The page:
Older British people and medical workers may be given a new version of the Covid-19 vaccine this year which is tailor-made to protect against the Omicron variant.
Ministers hope that the next generation of jabs made both by Pfizer and Moderna will be ready in time for autumn, when a new round of vaccines will be administered to certain groups.
Over-65s, vulnerable people below that age, and frontline health and care workers are due to be invited for another vaccination to top up their immunity levels.
The decision by the Joint Committee on Vaccination and Immunisation (JCVI) to target only those groups came as a surprise to the Government, according to a Whitehall source, because they had expected to offer an additional jab to everyone over 50.
It is possible that the criteria could be widened in the coming months, based on evidence about how quickly the current protection is waning and what difference another dose could do for younger groups.
Health Secretary Sajid Javid is understood to believe there is a significant chance that the new jabs, adapted by their manufacturers to target Omicron specifically, can be used in the autumn booster campaign.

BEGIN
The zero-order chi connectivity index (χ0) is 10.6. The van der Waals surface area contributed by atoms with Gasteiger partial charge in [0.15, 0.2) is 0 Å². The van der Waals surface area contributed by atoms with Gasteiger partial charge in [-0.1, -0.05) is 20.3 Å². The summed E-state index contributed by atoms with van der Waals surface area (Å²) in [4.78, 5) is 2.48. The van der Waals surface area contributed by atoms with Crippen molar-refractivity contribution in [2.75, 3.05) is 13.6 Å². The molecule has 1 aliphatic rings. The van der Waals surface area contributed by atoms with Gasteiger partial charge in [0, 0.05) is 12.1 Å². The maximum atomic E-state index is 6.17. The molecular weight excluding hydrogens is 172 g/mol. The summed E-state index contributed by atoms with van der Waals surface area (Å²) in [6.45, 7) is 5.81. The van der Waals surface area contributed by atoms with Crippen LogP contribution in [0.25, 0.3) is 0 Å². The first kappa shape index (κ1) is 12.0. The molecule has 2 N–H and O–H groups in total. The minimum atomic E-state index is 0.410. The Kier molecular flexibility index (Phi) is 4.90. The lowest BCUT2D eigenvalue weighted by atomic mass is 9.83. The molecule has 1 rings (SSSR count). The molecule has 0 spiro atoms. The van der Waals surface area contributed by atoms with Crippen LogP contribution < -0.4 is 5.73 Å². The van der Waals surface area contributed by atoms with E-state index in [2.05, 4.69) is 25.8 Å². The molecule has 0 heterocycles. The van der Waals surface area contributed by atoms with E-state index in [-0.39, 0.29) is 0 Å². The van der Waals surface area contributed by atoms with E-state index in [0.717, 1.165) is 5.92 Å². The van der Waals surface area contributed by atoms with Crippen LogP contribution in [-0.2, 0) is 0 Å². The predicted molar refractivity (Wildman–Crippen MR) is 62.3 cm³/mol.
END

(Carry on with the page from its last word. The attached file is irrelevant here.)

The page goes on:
The UK has around 150 million vaccines on order from Pfizer and Moderna, having decided not to use the Oxford/AstraZeneca jab for any further boosters.
Contracts signed by the Government specify that the two US-based firms must deliver whatever is the latest version of their vaccine, meaning Britain should be near the front of the queue for accessing the adapted jabs.
Moderna said this month that a “bivalent” vaccine which is designed to protect against both the original coronavirus detected in Wuhan, and the Omicron variant which emerged at the end of last year, was its “lead candidate” to be used from the autumn onwards.